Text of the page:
I love my job. I use my years as a university instructor of research methodology, literature, academic writing, philosophy, and critical thinking to manage a writing and learning center at a community college in a very cool part of San Antonio, Texas.
Our center is blessed to have four incredibly dedicated and talented tutors, all of whom have bachelor’s and master’s degrees in English or a related field. It’s easy to manage people who are bright and resourceful. Actually, I’m supposed to show them how to do things and to act as a mentor, but I find myself—on a daily basis really—learning things from them and feeling mentored myself.
One of our tutors is a guy named Michael. He recently graduated from the University of North Texas with a kind of interdisciplinary degree and calls himself an expert in Tejano music, especially the part it plays in Mexican-American culture. I really like him for a number reason. For one, he is very much an intellectual and wants, eventually, to get his PhD and become a professor. He’s also he’s very passionate about politics, and anyone who’s read any of my blogs understands that this makes us brothers in arms. (He has said, on more than one occasion, that he has friends who are quite active in a variety of anti-fascist organizations.) I have not pushed him for details on what his friends actually do and he has not voluntarily offered to say more than what he’s already revealed about them.
I mention Mike because he’s both cool and also recently said something that really got me thinking. On the day he delivered his words of wisdom, it was a quiet time in our writing center, so we had an opportunity to chat about a variety of subjects. Somehow, I can’t even remember how now, the subject of my goatee came up. (I’d let it sprout out again after being clean shaven for months.) While talking, I confessed to having mixed feelings about it because it’s so grey now. I told him that it had been jet-black and really groovy back when I was younger. After hearing this, he crossed his arms—I’ve noticed this to be one of his mannerisms—got that half-smile look on his face, and then said, “So you’ve got grey hair. Embrace it!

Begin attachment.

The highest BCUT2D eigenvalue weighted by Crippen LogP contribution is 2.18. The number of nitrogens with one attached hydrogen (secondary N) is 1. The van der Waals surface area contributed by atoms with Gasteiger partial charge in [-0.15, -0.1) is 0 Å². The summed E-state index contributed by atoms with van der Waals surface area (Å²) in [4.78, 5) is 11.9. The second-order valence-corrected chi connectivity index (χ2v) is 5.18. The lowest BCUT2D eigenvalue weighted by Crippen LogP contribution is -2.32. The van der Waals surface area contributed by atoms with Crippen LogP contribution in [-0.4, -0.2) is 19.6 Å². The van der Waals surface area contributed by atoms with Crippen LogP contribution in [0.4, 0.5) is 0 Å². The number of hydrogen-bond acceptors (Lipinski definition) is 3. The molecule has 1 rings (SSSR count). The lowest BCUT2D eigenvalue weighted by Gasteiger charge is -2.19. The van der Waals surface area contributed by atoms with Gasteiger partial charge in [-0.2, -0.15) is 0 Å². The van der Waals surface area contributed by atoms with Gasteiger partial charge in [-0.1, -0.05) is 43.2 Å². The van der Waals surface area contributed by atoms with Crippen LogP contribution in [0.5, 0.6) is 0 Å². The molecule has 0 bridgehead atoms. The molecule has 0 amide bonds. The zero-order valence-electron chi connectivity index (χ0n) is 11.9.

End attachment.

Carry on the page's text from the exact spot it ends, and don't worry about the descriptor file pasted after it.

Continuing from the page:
His words were exactly the right ones to speak at exactly that moment. They made me realize how much of an imposter I sometimes can be. I mean, come on, I call myself a stoic, have read and studied all the great stoic texts, including Marcus Aurelius’ Meditations, a book I would advise every human being alive today to read and to ready carefully, and yet here I was whining about having facial hair that was a little discolored due to age. Michael’s words embarrassed me and made me realize that I need to live stoicism not just understand its tenets. I need to fully accept that I am getting older. That I am aging. That this body I have is, slowly and inexorably, fading away. I may not be dead yet, but I am certainly on my way down the path.
By the way, the stoics believe that one of the few things we can count on is that decay and impermanence are part of the natural order of things. Thus, fighting against the aging process is like trying really hard to keep the sun from rising in the east each morning. Michael had helped me see that embracing my greyness was a way of practicing stoicism.
I want to finish by thanking Michael for giving me a metaphorical slap in the face. I certainly deserved the sting of his words.